Minister of Foreign Affairs Nikos Dendias’ interview with “Alpha Radio 98,9” and journalists Takis Hatzis and George Evgenidis – highlights (15.05.2023)

T. HATZIS: I’d like to hear your first thoughts on what we saw in Türkiye, that is on the election result. What does this signify for Greece, Minister?
N. DENDIAS: First of all, let me tell you that we were not surprised at all. We have always had the feeling in our internal analyses that the Turkish opinion polls released by both sides, underestimated deep eastern Türkiye where President Erdoğan has an increased influence. Consequently, we didn’t believe that his hegemony in the neighboring country would be easily overturned.
T. HATZIS: So, you also personally believed that Erdoğan would in all likelihood win this election.
N. DENDIAS: Yes, that’s what I believed, Mr. Hatzis. Aside from that, the Greek government is not entitled to express any preference or opinion.
We are waiting for the sovereign decision of the Turkish people. We are ready to cooperate with whichever government emerges from the elections in 15 days from now.
Of course, this Sunday’s elections were not without political results. There is a Parliament. The AKP appears to have gained the majority in this Parliament. We’ll see …
T. HATZIS: They got 322 seats …
N. DENDIAS: …what exactly has happened. But, in any case, it appears that contrary to Western predictions, Erdoğan’s absolute hegemony has not ended. Now, we will see what will happen with the Presidency…
T. HATZIS: Is there any chance that the situation will change for the better? I mean, I noticed in the interview that Mr. Erdoğan gave to M. Kostidis, my colleague from Kathimerini newspaper, that he has also started to talk about peace, cooperation, dialogue, and things like that. Is there any chance that we will see a shift in that direction after this election result?
N. DENDIAS: Mr. Hatzis, we always hope for the best. But I have to be honest, we are preparing for the worst as well. It’s clear that the Turkish side has completely changed both its rhetoric and its practices lately – and this is something that is absolutely welcome. Following my visit and our country’s response after the earthquakes, Türkiye acknowledged the gesture in a manner that was both very practical and clear. Aside from that, we have quite a way to go.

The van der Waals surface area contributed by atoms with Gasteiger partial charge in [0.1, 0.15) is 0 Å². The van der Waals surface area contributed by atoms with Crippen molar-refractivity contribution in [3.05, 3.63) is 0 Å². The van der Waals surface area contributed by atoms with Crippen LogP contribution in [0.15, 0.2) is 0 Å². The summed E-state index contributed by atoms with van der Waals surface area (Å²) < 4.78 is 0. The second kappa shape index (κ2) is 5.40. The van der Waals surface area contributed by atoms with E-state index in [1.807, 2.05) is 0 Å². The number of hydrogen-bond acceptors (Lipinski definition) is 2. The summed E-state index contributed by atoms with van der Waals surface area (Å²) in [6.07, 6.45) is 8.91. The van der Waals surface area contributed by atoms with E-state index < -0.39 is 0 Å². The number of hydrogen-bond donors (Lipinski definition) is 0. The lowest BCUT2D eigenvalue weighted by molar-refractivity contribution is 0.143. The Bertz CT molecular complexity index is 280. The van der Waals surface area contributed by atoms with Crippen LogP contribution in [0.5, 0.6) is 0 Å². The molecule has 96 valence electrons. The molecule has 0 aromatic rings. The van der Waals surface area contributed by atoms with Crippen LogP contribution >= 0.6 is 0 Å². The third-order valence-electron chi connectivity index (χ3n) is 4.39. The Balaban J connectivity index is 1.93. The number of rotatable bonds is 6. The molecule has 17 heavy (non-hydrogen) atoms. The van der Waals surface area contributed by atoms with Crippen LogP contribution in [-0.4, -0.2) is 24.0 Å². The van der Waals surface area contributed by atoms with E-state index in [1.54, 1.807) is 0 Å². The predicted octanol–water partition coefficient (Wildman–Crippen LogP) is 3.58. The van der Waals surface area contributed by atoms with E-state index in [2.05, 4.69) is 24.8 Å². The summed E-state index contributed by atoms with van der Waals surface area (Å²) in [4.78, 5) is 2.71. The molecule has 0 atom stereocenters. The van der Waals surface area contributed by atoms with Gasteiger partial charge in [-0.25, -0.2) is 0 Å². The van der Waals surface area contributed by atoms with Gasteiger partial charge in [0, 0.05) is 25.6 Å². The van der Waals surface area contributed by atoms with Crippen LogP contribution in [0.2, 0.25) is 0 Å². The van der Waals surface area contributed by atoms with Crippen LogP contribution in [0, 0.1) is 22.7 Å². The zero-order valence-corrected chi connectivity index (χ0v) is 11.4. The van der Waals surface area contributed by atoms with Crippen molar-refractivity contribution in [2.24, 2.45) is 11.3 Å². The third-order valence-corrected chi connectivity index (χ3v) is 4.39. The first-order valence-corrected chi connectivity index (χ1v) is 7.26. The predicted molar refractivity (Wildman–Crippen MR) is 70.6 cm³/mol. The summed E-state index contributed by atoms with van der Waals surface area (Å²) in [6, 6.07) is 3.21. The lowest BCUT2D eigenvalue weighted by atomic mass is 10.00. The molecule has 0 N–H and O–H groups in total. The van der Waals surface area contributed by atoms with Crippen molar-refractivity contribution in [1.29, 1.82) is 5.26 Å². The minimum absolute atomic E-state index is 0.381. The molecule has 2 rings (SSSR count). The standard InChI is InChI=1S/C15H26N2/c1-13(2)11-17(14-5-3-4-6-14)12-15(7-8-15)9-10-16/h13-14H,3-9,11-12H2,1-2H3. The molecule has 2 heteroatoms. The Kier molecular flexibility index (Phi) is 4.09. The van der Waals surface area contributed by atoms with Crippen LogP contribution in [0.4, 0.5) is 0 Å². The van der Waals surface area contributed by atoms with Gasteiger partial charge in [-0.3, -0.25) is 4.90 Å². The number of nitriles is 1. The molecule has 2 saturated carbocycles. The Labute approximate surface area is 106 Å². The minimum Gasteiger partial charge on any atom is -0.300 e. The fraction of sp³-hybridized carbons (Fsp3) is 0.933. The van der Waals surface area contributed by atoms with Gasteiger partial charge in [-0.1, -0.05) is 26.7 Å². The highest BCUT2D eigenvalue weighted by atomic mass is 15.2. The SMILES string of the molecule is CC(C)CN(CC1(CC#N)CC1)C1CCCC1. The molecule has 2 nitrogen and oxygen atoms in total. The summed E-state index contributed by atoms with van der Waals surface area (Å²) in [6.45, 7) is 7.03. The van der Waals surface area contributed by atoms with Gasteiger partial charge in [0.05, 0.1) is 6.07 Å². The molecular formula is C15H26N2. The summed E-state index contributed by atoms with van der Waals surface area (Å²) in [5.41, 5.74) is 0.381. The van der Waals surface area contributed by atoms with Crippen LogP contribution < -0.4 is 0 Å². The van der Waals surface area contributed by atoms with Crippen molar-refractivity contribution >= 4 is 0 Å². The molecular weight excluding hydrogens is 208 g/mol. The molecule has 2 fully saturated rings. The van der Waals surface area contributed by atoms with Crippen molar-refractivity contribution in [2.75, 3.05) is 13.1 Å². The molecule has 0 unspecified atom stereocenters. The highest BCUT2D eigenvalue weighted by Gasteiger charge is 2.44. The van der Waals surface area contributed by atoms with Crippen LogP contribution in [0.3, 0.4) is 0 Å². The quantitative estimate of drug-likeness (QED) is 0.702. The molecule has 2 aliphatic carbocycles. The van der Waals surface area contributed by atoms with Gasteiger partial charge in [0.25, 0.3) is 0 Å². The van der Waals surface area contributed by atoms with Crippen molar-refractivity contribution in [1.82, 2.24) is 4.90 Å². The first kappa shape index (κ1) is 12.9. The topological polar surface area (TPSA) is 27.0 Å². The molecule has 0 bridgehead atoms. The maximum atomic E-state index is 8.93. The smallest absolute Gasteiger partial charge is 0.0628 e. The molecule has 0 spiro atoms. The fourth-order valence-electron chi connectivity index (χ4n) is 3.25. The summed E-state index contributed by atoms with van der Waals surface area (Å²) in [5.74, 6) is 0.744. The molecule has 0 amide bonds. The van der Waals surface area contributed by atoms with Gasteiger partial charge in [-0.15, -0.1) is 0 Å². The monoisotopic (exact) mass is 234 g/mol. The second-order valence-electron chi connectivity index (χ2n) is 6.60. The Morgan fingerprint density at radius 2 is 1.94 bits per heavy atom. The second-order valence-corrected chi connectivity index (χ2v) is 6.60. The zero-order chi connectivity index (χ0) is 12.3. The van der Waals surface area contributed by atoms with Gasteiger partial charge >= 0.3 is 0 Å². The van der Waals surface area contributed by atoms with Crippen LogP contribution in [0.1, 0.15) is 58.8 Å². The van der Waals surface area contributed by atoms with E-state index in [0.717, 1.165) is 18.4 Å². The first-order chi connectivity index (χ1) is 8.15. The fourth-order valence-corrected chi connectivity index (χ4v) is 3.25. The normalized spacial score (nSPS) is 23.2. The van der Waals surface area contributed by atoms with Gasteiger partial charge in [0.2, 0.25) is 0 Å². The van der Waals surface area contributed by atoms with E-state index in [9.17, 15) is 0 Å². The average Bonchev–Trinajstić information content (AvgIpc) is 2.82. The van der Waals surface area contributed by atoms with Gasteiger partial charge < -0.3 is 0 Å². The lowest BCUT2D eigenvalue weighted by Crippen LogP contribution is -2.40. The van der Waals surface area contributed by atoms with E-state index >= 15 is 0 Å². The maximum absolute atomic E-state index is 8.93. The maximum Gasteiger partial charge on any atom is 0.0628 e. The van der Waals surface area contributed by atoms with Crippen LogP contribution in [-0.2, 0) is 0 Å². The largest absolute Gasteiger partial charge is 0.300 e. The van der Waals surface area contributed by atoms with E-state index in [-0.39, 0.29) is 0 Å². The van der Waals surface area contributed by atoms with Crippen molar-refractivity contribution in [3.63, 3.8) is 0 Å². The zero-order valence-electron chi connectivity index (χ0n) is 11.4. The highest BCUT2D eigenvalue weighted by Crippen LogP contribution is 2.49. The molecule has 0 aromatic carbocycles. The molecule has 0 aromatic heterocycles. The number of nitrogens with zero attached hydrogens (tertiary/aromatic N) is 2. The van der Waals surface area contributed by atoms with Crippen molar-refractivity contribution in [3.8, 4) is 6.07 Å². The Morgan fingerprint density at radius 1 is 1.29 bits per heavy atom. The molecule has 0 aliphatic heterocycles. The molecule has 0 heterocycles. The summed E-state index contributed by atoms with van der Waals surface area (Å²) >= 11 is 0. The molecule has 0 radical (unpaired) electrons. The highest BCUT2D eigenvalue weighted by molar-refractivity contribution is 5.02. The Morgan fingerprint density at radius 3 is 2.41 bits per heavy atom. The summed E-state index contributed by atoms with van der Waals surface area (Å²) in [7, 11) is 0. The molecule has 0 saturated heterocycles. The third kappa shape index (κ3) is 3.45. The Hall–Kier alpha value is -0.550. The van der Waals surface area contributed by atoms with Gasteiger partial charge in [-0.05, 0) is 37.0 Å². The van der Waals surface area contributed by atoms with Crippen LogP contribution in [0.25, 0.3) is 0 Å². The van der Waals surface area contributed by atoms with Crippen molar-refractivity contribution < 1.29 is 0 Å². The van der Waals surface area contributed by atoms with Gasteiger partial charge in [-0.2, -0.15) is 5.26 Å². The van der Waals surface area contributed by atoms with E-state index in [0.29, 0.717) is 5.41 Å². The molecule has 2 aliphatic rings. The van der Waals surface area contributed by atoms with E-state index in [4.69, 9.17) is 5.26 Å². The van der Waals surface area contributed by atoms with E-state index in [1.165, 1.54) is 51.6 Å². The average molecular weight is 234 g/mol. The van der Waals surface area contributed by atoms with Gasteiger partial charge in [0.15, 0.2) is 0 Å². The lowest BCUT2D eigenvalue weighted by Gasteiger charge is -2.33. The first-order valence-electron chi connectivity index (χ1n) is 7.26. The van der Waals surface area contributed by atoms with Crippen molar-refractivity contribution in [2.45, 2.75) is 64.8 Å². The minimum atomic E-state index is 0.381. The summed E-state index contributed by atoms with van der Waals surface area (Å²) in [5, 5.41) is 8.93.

G. EVGENIDIS: Is this, however, sustainable?
T. HATZIS: I’m not sure about that.
G. EVGENIDIS: I’d like to ask…
T. HATZIS: Just a minute. Minister, Türkiye wishes to serve as a regional intermediary.
N. DENDIAS: Yes. I think that if Türkiye…
T. HATZIS: I think that’s a given. So, does this help in a dialogue with Greece?
N. DENDIAS: I’d like to be honest. When I speak to or negotiate with somebody, I put myself in their shoes. I understand Turkish ambitions; Türkiye is a big country that would like to play a major role. What I hope Türkiye realizes at some point, is that a close and friendly relationship with Greece is an important, if not vital, prerequisite for such ambitions.
Conversely, hostility towards Greece as well as the perception that it violates International Law and seeks to impose things by force, do not serve its own ambitions.
That’s the ambitious Türkiye I’m referring to. And Greece has nothing to fear from a prosperous and stable Türkiye. It’s a huge market next to us; we’ve always been traders in our history, always crossing over and establishing contacts, creating trade and personal relations.
The point is that Türkiye should abandon the logic of neo-Ottoman imposition. That’s the issue for me.  I want Türkiye to have ambitions; I wish it had.
G. EVGENIDIS: Yes, that’s perfectly understandable. The only question now is whether a victory for Mr. Erdoğan in the second round would spark his regional ambitions.    And those things that seemed to have been put on hold for a while because of the earthquakes, and the U.S. stance in the region, may lead him to a fresh wave of aggressive and revisionist behavior following a clean election result
N. DENDIAS: To be clear, Mr. Evgenidis, no one can rule out anything. We’ve seen President Erdoğan going through several phases in his long and successful political career. We, on our part, have to hope and be ready for the best. But the fact, for example, that a far-right candidate this morning came out in support of the Turkish opposition should tell us something. Also, I’m one of those who…
T. HATZIS: Are you talking about Mr. Sinan Oğan?
N. DENDIAS: Yes, that’s exactly who I’m talking about. I don’t like to refer to names. In addition, we are all aware in general, how the Republican Party evolved after Kemal and during Inonu’s leadership, because I know history, you all know history, and it’s a relatively recent event. In any case, so as to put it bluntly, who was in power, which party was ruling Türkiye when the invasion of Cyprus took place?

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